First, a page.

Jay Neill
8:10-8:15pm Sled Dogs, Northern Lights, and Mushing Tails! with Anna Anderson from Art Unlimited

Anna Anderson is an avid dog lover who owns over 35 sled dogs in Northern MN. Growing up with sled dogs, she and her family now competitively race across North America: training, racing, and traveling for 2-3 months with 20 of her best canine friends across the country! Follow her on Twitter: @boldadgirl

Anna Anderson
8:15-8:20pm Performing a Canine C-Section with Marie Haynes from HIS Web Marketing

Dr. Marie Haynes is recognized as a leader when it comes to dealing with Google penalties and algorithm changes like Panda and Penguin. Prior to her career in SEO, she was a small animal veterinarian for 13 years. It is possible that her strong fear of birds is what launched her in to a new life of battling the Penguins at Google. Follow her on Twitter: @Marie_Haynes

Marie Haynes
8:20-8:25pm Bulltown Strutters: The Band That Married Its City with Mark Traphagen from StoneTemple Consulting

Mark Traphagen is Senior Director of Online Marketing for Stone Temple Consulting. When not disrupting things online, Mark disrupts the sleep of the good citizens of Durham, NC, by making as much noise as possible with the Bulltown Strutters, a New Orleans Second Line style parade band. Follow him on Twitter: @marktraphagen

Mark Traphagen
8:25-8:30pm Okay, I Have a Confession: I Was Homeschooled with Garrett Mehrguth from Directive Consulting

Garrett Mehrguth is digital marketing enthusiast and owner of Directive Consulting, which provides SEO, PPC, and Content for small to mid-market companies. When Garrett’s not in the office, you can catch him playing foosball, surfing, or playing soccer. Follow him on Twitter: @gmehrguth

Garrett Mehrguth
8:30-8:35pm Conquering the 100 Best Books of All Time with Kristen Craft from Wistia

Kristen Craft is Director of Business Development and loves connecting with Wistia’s partner community to spread the word about video marketing. In her spare time, she takes epically long walks, swims in ponds, and brews beer. Follow her on Twitter: @thecrafty

8:35-8:40pm Tales of Coffee from a Kitchen Window with Scott Callender from La Marzocco Home

Scott Callendar is the Director of the newly launched La Marzocco Home. He is the definition of a coffee geek and spends his time away from his job in coffee with his family and thinks more about coffee. Follow him on Twitter: @incognitocoffee

Scott Callender
8:40-8:45pm Go Frost Yourself: 7 Basic Frostings & Their Uses with Annette Promes from Moz

Annette Promes has spent the past two decades in and around Seattle working in various marketing roles. She is currently the CMO at Moz, where she and her teams handle everything that is “funnel-related,” such as driving traffic to Moz’s site, converting that traffic into product trials, and reducing customer churn. Annette really loves frosting. Follow her on Twitter: @ahpromes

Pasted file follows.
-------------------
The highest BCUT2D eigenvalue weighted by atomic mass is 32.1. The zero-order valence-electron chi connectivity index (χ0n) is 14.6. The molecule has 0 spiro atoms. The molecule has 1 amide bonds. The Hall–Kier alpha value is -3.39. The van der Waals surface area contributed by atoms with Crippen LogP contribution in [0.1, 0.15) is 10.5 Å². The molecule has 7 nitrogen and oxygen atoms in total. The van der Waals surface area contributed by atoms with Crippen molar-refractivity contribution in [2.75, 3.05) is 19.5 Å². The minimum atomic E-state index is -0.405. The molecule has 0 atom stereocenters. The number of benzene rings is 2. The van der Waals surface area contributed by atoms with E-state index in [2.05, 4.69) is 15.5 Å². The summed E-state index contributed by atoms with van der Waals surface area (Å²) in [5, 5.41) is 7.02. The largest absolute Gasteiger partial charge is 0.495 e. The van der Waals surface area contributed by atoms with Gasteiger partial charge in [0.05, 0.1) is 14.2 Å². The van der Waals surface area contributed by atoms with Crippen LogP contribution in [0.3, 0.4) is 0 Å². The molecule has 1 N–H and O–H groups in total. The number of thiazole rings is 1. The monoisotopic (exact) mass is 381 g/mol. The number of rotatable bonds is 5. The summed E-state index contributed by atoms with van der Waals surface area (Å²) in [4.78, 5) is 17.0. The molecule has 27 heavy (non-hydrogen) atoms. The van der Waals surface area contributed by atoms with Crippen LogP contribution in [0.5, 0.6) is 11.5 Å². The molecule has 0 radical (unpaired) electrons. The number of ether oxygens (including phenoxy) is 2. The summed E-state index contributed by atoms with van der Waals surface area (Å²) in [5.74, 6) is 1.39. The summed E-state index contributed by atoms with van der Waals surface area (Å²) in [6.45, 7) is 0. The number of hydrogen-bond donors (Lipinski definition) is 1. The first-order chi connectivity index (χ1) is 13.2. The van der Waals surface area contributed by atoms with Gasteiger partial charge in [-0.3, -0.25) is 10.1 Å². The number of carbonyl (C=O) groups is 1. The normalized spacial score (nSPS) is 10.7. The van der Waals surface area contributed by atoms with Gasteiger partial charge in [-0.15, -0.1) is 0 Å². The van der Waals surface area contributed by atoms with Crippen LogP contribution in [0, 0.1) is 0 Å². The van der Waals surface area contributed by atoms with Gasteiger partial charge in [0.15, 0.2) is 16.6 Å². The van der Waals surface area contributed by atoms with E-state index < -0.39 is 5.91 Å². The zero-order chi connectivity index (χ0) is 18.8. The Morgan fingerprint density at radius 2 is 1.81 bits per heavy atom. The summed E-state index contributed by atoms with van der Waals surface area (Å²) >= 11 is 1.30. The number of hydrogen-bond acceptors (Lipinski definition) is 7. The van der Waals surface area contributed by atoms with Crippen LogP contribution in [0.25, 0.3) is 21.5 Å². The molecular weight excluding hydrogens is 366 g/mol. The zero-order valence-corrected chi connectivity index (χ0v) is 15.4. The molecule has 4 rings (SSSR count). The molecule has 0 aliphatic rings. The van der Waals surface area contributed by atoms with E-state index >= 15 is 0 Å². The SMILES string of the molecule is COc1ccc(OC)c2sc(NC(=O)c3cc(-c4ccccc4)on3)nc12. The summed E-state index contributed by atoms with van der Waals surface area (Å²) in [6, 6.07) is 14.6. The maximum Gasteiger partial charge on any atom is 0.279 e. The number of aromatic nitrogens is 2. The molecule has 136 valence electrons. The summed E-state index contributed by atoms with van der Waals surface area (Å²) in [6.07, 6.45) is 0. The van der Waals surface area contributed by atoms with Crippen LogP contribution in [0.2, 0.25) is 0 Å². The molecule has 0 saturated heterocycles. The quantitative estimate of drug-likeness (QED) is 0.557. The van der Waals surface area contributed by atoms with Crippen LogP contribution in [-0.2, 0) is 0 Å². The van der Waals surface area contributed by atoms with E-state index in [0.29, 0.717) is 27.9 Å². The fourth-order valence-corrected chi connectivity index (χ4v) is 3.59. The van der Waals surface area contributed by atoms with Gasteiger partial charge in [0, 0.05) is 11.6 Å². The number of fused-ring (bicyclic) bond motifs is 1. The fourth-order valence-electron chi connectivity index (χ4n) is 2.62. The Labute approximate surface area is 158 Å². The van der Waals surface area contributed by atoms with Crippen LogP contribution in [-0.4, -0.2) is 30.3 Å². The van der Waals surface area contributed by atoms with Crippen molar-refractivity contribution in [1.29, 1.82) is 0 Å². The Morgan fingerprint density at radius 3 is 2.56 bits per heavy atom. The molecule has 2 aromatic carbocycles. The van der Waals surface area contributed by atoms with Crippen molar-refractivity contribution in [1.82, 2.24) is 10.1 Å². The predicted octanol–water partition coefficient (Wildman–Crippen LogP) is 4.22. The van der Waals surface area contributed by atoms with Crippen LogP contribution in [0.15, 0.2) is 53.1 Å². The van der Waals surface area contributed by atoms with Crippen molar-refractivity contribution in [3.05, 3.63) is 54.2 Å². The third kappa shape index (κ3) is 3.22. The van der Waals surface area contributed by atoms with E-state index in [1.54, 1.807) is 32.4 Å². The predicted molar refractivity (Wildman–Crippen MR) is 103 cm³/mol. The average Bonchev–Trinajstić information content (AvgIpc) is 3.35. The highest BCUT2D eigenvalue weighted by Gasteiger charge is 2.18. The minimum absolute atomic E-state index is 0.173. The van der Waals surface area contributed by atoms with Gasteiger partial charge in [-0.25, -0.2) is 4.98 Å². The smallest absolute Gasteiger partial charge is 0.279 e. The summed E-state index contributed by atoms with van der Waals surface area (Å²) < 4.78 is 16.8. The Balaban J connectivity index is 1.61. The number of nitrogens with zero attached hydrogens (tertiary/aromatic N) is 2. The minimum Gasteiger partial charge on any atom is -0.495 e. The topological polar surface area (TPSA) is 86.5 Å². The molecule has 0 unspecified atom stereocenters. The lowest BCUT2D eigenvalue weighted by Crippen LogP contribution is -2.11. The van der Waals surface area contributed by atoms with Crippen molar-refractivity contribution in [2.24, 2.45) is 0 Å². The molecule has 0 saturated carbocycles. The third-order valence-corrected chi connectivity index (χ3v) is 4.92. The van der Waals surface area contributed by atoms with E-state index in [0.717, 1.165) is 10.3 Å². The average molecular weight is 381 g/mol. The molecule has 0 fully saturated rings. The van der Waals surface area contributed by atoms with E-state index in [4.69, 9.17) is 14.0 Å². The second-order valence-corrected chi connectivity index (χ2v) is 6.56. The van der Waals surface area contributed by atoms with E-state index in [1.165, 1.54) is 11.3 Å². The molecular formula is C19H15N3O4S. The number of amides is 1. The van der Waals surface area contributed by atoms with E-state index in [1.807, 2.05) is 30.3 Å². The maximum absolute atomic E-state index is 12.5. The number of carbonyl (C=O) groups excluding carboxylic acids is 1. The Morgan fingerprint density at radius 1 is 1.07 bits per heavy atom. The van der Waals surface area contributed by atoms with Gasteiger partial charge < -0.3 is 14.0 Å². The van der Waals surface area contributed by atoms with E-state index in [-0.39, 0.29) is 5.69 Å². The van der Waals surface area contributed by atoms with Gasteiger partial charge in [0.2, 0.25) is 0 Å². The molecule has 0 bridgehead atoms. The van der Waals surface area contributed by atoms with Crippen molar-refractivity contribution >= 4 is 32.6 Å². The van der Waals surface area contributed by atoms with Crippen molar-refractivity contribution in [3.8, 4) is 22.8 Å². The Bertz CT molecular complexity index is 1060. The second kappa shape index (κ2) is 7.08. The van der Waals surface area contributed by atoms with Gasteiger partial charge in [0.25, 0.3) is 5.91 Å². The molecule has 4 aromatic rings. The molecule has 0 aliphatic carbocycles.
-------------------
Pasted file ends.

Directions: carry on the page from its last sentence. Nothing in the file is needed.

Annette Promes
8:45-9:15pm Networking break
9:15-9:20pm A Creative Endeavor Inspires & Lengthens a Life with Ralph Legnini from DragonSearch

Ralph Legnini – Senior Creative Strategist at DragonSearch in NY – is an Aikido 5th Degree Black Belt Sensei, former Saturday Night Live music producer, President of the Board of Education in the 2nd largest school district in New York State, funky rock & roll guitar player, and has worked in the recording studio with music icons Mick Jagger, Madonna, David Bowie, Nile Rodgers, & Todd Rundgren. He used these unique combined skills to create a life sustaining environment for a talented 16-year-old boy with incurable cancer. Follow him on Twitter: @ruaralph2

Ralph Legnini
9:20-9:25pm Finding and Embracing Healthy Eating Habits with Carrie Hill from Ignitor Digital Marketing, LLC

Carrie Hill is the co-founder and technical SEO expert at Ignitor Digital. She loves cooking, eating, reading, and Eddie Vedder…not necessarily in that order. Follow her on Twitter: @CarrieHill

Carrie Hill
9:25-9:30pm I Was Told There Would Be Hoverboards. with Dan Petrovic from DEJAN

Dan Petrovic, the managing director of DEJAN, is one of Australia’s best-known names in the field of search engine optimization. Dan is a web author, innovator, and a highly-regarded search industry event speaker. Follow him on Twitter: @dejanseo

Dan Petrovic
9:35-9:40pm The Day I Disremembered with Chris Hanson from 3GEngagement

Chris Hanson has been involved in digital marketing since 2006 and is currently Founder and CEO of 3GEngagement. After Hanson worked as a Park Ranger, lived without electricity, raced sled dogs, and lived in Alaska, he felt that digital marketing was the next obvious career move. Follow him on Twitter: @FollowUPsuccess